Crimea joins Russia

By Alex Hunt

Crimea is a relatively peaceful place, especially given that it’s located right next to Ukraine and Russia. Ukraine, whose unsatisfactory government has suffered at the hands of riots; and Russia, who has unofficially invaded Ukraine, an aggressive move towards the west. Amongst this uncertainty, there is Crimea.

Crimea, a peninsula reaching out into the Black Sea from Ukraine, has a much more stable government.Even though Crimea was legally considered Ukrainian territory, Crimea has formally announced their allegiance to Russia and voted to be annexed by Russia, an action Russia was only too happy to take. Shortly after this vote, Russia moved troops into Crimea, annexed the area, and took ownership over the peninsula.

When the riots of Ukraine first started in February, Crimea was a part of Ukraine. They had been a part of Ukraine for only sixty years. Before sixty years ago, they were part of Russia. Russia gave Ukraine the land of Crimea after World War II. Much of the Russian culture and patriotism has lived on in Crimea.

Before rejoining with Russia, Crimea had been governed by two groups. One was called the Autonomous Republic of Crimea. This group was set in place by the government of Ukraine. However, it had little power over the “regional government,” which had been ruling ever sense Ukraine gained control over the land.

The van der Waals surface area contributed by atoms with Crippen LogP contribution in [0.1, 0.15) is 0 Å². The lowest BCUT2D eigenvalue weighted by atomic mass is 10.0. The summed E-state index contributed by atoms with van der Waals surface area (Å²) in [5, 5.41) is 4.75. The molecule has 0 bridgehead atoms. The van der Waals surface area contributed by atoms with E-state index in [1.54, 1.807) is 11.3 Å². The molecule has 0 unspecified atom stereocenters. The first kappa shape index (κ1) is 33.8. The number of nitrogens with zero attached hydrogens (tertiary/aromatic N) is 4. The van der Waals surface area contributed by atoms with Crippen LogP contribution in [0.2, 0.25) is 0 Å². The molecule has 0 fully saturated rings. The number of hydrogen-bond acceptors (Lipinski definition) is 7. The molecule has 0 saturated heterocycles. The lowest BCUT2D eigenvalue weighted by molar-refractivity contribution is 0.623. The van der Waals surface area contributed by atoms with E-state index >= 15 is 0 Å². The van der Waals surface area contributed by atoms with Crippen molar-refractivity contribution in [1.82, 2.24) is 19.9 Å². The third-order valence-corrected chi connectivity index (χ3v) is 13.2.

On February 27, the Autonomous Republic of Crimea, set in place by Ukraine, voted to dissolve the regional government. Fifty-five out of 64 Autonomous Republic representatives voted in favor. That same day, the Autonomous Republic overthrew the regional government, and set up shop in the parliament building. The new government officials of Crimea then began to plan for the future of Crimea.

Those plans included a referendum on March 6, the new government of Crimea voted to become part of Russia or Ukraine. There was no option on the ballot for Crimea becoming its own country. The newly founded Crimean government voted to rejoin Russia after sixty years of separation. Crimean officials traveled to Moscow to inform Russia of their decision. Russia then annexed Crimea soon after, setting up a military force there.

Crimeans are hoping to see positive changes in their economy now that they are part of Russia again. Many of Crimea’s citizens have gone without money and jobs for a long time. The citizens remember prosperous times with Russia, and in attempt to rekindle their economy, they have reached out to them once more for help.

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